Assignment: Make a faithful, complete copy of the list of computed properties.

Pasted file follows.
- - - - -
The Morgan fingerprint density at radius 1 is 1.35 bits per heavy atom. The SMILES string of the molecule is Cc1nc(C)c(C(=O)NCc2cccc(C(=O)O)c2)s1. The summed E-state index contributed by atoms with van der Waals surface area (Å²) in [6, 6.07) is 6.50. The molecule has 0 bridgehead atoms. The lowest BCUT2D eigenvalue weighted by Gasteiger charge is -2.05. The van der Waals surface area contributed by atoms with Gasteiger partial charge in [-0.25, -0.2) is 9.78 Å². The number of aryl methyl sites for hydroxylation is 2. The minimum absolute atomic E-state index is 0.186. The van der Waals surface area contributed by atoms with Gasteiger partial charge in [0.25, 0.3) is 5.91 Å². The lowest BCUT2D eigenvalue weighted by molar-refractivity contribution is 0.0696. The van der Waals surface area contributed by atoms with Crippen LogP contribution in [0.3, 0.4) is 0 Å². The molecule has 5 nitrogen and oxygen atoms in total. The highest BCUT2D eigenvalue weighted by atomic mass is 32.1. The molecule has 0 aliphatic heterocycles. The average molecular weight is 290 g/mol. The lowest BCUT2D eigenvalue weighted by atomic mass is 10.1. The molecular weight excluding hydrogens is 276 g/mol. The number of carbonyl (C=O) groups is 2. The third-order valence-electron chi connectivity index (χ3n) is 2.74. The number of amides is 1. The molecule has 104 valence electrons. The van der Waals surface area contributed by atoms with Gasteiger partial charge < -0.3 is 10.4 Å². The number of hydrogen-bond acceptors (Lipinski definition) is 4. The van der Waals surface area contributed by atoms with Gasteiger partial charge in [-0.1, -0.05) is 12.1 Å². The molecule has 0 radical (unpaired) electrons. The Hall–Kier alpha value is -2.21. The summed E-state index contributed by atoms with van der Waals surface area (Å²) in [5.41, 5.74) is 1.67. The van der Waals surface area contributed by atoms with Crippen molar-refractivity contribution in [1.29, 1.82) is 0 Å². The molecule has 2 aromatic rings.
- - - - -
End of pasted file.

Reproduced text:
The Morgan fingerprint density at radius 1 is 1.35 bits per heavy atom. The SMILES string of the molecule is Cc1nc(C)c(C(=O)NCc2cccc(C(=O)O)c2)s1. The summed E-state index contributed by atoms with van der Waals surface area (Å²) in [6, 6.07) is 6.50. The molecule has 0 bridgehead atoms. The lowest BCUT2D eigenvalue weighted by Gasteiger charge is -2.05. The van der Waals surface area contributed by atoms with Gasteiger partial charge in [-0.25, -0.2) is 9.78 Å². The number of aryl methyl sites for hydroxylation is 2. The minimum absolute atomic E-state index is 0.186. The van der Waals surface area contributed by atoms with Gasteiger partial charge in [0.25, 0.3) is 5.91 Å². The lowest BCUT2D eigenvalue weighted by molar-refractivity contribution is 0.0696. The van der Waals surface area contributed by atoms with Crippen LogP contribution in [0.3, 0.4) is 0 Å². The molecule has 5 nitrogen and oxygen atoms in total. The highest BCUT2D eigenvalue weighted by atomic mass is 32.1. The molecule has 0 aliphatic heterocycles. The average molecular weight is 290 g/mol. The lowest BCUT2D eigenvalue weighted by atomic mass is 10.1. The molecular weight excluding hydrogens is 276 g/mol. The number of carbonyl (C=O) groups is 2. The third-order valence-electron chi connectivity index (χ3n) is 2.74. The number of amides is 1. The molecule has 104 valence electrons. The van der Waals surface area contributed by atoms with Gasteiger partial charge < -0.3 is 10.4 Å². The number of hydrogen-bond acceptors (Lipinski definition) is 4. The van der Waals surface area contributed by atoms with Gasteiger partial charge in [-0.1, -0.05) is 12.1 Å². The molecule has 0 radical (unpaired) electrons. The Hall–Kier alpha value is -2.21. The summed E-state index contributed by atoms with van der Waals surface area (Å²) in [5.41, 5.74) is 1.67. The van der Waals surface area contributed by atoms with Crippen molar-refractivity contribution in [1.29, 1.82) is 0 Å². The molecule has 2 aromatic rings.